Daniel and I finished our journey on the Pacific Crest Trail in October and knew we wanted to spend some time at home for awhile before setting out on another adventure. We were glad to have a couple months to reconnect with family and friends, take in the comforts of home–especially cooking and eating as many burritos and enchiladas as possible–and enjoy some time in the snow. My sister’s son was also born while I was nearing the end of the trail, so I was very eager to get back home and meet my new nephew! I was even able to make a short trip out to Missouri to celebrate an early Thanksgiving and a baby shower with my extended family, something very meaningful to me as I was unable to see my grandparents before departing for Paris a year and a half earlier and hadn’t seen extended family since my sister’s wedding just prior. The holiday season also was an ideal time to find something temporary. I worked as a customer service rep at Backcountry.com as the timing was too short to find an occupational therapy position and Dan stayed in Bend helping at UPS with package delivery.
We really enjoyed connecting with our family and friends at home, but we knew we still had itchy feet for more travelling, and figured we could swing at least another six months of travel. After hiking in the wilderness, we were both eager to switch things up and be abroad again bike touring to explore different cultures. After a lot of deliberation and planning, taking into account our budget, flight costs, places of interest, and climate in January, we opted to fly to Bangkok, Thailand and start cycle touring in southeast Asia. We weren’t sure yet where we would go from there, but flights were not too expensive and the location gave us a lot of flexibility to adapt plans and destinations as we went, so we bit the bullet and bought our flights for mid-January. Between the holidays, busy work schedules, and final trip preparations, the time came quickly and unfortunately had to leave without the chance to see many friends I’d hoped to reconnect with, and Dan had about a week in Utah to catch up with friends and my family. Though it was very tough to say our goodbyes, we were both ready to get back to bike touring and the experiences that come with it. We’ve found the pace and freedom of being on the bicycle is our favorite way to travel through different countries, meet the local people and learn about various cultures.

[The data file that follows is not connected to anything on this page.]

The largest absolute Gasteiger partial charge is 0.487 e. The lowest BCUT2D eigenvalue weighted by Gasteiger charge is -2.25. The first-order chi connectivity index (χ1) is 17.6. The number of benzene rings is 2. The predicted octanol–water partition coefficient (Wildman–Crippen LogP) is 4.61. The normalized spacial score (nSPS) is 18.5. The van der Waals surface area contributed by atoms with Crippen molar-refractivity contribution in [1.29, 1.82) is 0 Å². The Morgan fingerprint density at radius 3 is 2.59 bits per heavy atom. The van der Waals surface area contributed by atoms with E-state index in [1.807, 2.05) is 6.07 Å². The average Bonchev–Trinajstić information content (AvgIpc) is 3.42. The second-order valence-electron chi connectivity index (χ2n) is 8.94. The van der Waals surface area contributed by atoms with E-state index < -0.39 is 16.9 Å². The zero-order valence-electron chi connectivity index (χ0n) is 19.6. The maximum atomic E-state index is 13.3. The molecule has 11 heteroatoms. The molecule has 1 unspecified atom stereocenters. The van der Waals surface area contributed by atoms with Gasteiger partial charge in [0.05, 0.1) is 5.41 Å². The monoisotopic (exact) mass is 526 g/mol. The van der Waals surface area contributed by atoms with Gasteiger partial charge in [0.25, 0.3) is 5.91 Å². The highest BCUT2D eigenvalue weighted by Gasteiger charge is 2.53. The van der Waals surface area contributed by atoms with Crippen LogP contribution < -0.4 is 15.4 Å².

Daniel and I are both so grateful for the family and friends we have at home in the US. I know it’s difficult for everyone to part with people they care about and see them go for a long period–for us its the hardest part about travelling! Dan’s family and my sister both gave us a place to stay for an extended period as we were working and making plans for the next leg of our journey, my parents continue to work around my pile of things stored in their house and an extra car to navigate around in the driveway, Dan’s family met me halfway in Boise to save a long car drive, and my brother-in-law tested his luggage tetris skills to the max with our bike boxes to make sure everything could fit in his car to get us to the airport. To everyone back home, thank you so much–this kind of travelling would be much harder without your support and help and we count ourselves very lucky!